UGCS

Unmanned Systems

Faster computer processing and cybersecurity upgrades improve Army drone controls

The Army and Textron Systems are adding new computer processing power and cyber-hardening technology to the current inventory of ground control stations that operate drones in combat, service officials said.  

The Textron-built Universal Ground Control Station (UGCS), which currently operates the Army’s Shadow and Grey Eagle drones, is being upgraded with new performance-enhancing software to secure drone controls and drone video feeds from hacking, interference and cyberattacks.

“The UGCS hardware obsolescence effort replaces components within the existing UGCS, reducing weight and easing the burden on heavily-laden tactical vehicles.  The new hardware will provide increased computing power, accommodating the new software architecture developed under the software obsolescence effort,” said Capt. Scott Zimmerman, Assistant Product Director for UGCS.

The current upgrade will use an emerging Army software architecture called Future Airborne Capability Environment, or FACE, Zimmerman added. The re-architected software is designed to lower costs and accommodate new technologies and upgrades more efficiently, while strengthening cybersecurity.

“We continue to support those products by developing new features, capability sets for them, building and producing new GCSs,” said Wayne Prender, Vice President, Control and Surface Systems, Textron Systems.

These semi-annual upgrades are part of a multi-pronged Army strategy to sustain and improve ground-control technology for drones now in combat as well as those planned for future years.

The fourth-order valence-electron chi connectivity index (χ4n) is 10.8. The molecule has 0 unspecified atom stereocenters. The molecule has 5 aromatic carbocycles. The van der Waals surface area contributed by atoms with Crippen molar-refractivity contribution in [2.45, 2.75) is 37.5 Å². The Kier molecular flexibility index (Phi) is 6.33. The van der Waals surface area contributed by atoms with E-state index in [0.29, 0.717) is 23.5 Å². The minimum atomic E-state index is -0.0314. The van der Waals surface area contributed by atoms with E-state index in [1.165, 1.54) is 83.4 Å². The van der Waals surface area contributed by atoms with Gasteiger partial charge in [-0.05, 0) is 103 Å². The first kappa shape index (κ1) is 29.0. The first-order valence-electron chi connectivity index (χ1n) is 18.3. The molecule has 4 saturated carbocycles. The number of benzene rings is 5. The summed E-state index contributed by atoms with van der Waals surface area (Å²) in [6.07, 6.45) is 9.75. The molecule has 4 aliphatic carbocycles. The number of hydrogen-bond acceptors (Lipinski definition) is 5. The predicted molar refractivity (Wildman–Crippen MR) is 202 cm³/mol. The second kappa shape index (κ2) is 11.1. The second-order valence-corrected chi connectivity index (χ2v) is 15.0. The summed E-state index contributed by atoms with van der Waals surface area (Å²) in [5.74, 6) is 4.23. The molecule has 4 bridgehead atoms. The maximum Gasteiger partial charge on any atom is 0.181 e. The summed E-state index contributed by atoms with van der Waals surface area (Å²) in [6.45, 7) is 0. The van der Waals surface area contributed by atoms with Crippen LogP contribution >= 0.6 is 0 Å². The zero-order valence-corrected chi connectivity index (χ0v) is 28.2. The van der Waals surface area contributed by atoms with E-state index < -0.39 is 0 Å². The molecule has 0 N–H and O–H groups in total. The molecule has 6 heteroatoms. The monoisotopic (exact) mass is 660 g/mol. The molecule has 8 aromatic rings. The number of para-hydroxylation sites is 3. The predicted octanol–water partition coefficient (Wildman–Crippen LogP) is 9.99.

“Over the next year, the team will continue the software infrastructure build, which will serve as the framework within which software applications will operate.  Software applications will be selected from the ‘best of breed’ across industry,” Zimmerman said.

Securing drone feeds and drone operations is increasingly important in today’s combat environment because enemies and potential adversaries are rapidly acquiring “jamming” and “hacking” technologies that give them an ability to interfere with or compromise U.S. drone operations.

The Army has already been using what it calls “manned-unmanned teaming” in Afghanistan where an Apache or Kiowa helicopter can view real-time video feeds from nearby drones. This technology also allows helicopter crews to control the sensor payload of nearby drones. Army helicopter pilots and acquisition program managers explain that this technology has greatly expedited attack missions by giving helicopters faster and better target information at longer ranges.

Textron developers say its current UGCSs and One-System-Remote-Video-Terminals help facilitate this technology.

“A dismounted user, vehicle-mounted user in a ground vehicle or somebody in a helicopter has the ability to take control of a sensor that is on an unmanned aircraft and maneuver,” Prender explained. “With that control they can provide a navigation through the gimbal of the aircraft.”

The Army’s long-term plan for ground control stations includes work on emerging requirements for a system which allows for simultaneous operation of multiple drones and Textron is developing its own multi-drone, multi-domain control technology designed to meet these emerging requirements called Synturian.

About the Author

Kris Osborn is editor-in-chief of Defense Systems. He can be reached at kosborn@1105media.com.

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